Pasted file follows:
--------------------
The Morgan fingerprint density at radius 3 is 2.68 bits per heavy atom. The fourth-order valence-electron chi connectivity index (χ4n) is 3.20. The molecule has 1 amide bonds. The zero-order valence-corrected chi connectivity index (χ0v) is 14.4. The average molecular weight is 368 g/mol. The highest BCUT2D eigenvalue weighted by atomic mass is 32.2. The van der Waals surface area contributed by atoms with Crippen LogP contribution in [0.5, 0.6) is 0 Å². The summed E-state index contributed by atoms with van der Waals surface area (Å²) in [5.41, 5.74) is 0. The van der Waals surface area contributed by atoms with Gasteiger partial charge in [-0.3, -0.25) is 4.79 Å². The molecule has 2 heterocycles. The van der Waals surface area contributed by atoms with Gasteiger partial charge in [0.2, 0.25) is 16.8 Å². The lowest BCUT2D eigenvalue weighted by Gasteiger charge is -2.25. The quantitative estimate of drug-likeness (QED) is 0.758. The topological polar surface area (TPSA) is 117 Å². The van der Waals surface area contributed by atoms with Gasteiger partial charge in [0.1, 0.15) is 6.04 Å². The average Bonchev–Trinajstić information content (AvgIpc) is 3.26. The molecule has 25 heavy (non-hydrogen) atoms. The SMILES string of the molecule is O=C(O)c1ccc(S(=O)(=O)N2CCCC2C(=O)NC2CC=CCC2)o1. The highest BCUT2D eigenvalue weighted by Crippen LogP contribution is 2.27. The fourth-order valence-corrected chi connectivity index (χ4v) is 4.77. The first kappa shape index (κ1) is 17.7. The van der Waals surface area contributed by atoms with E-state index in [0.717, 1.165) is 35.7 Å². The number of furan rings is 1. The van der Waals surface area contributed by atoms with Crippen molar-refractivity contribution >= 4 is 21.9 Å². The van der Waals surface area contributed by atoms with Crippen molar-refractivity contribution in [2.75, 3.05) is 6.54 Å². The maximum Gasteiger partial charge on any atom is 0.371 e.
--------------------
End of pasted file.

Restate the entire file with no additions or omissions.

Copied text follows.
The Morgan fingerprint density at radius 3 is 2.68 bits per heavy atom. The fourth-order valence-electron chi connectivity index (χ4n) is 3.20. The molecule has 1 amide bonds. The zero-order valence-corrected chi connectivity index (χ0v) is 14.4. The average molecular weight is 368 g/mol. The highest BCUT2D eigenvalue weighted by atomic mass is 32.2. The van der Waals surface area contributed by atoms with Crippen LogP contribution in [0.5, 0.6) is 0 Å². The summed E-state index contributed by atoms with van der Waals surface area (Å²) in [5.41, 5.74) is 0. The van der Waals surface area contributed by atoms with Gasteiger partial charge in [-0.3, -0.25) is 4.79 Å². The molecule has 2 heterocycles. The van der Waals surface area contributed by atoms with Gasteiger partial charge in [0.2, 0.25) is 16.8 Å². The lowest BCUT2D eigenvalue weighted by Gasteiger charge is -2.25. The quantitative estimate of drug-likeness (QED) is 0.758. The topological polar surface area (TPSA) is 117 Å². The van der Waals surface area contributed by atoms with Gasteiger partial charge in [0.1, 0.15) is 6.04 Å². The average Bonchev–Trinajstić information content (AvgIpc) is 3.26. The molecule has 25 heavy (non-hydrogen) atoms. The SMILES string of the molecule is O=C(O)c1ccc(S(=O)(=O)N2CCCC2C(=O)NC2CC=CCC2)o1. The highest BCUT2D eigenvalue weighted by Crippen LogP contribution is 2.27. The fourth-order valence-corrected chi connectivity index (χ4v) is 4.77. The first kappa shape index (κ1) is 17.7. The van der Waals surface area contributed by atoms with E-state index in [0.717, 1.165) is 35.7 Å². The number of furan rings is 1. The van der Waals surface area contributed by atoms with Crippen molar-refractivity contribution >= 4 is 21.9 Å². The van der Waals surface area contributed by atoms with Crippen molar-refractivity contribution in [2.75, 3.05) is 6.54 Å². The maximum Gasteiger partial charge on any atom is 0.371 e.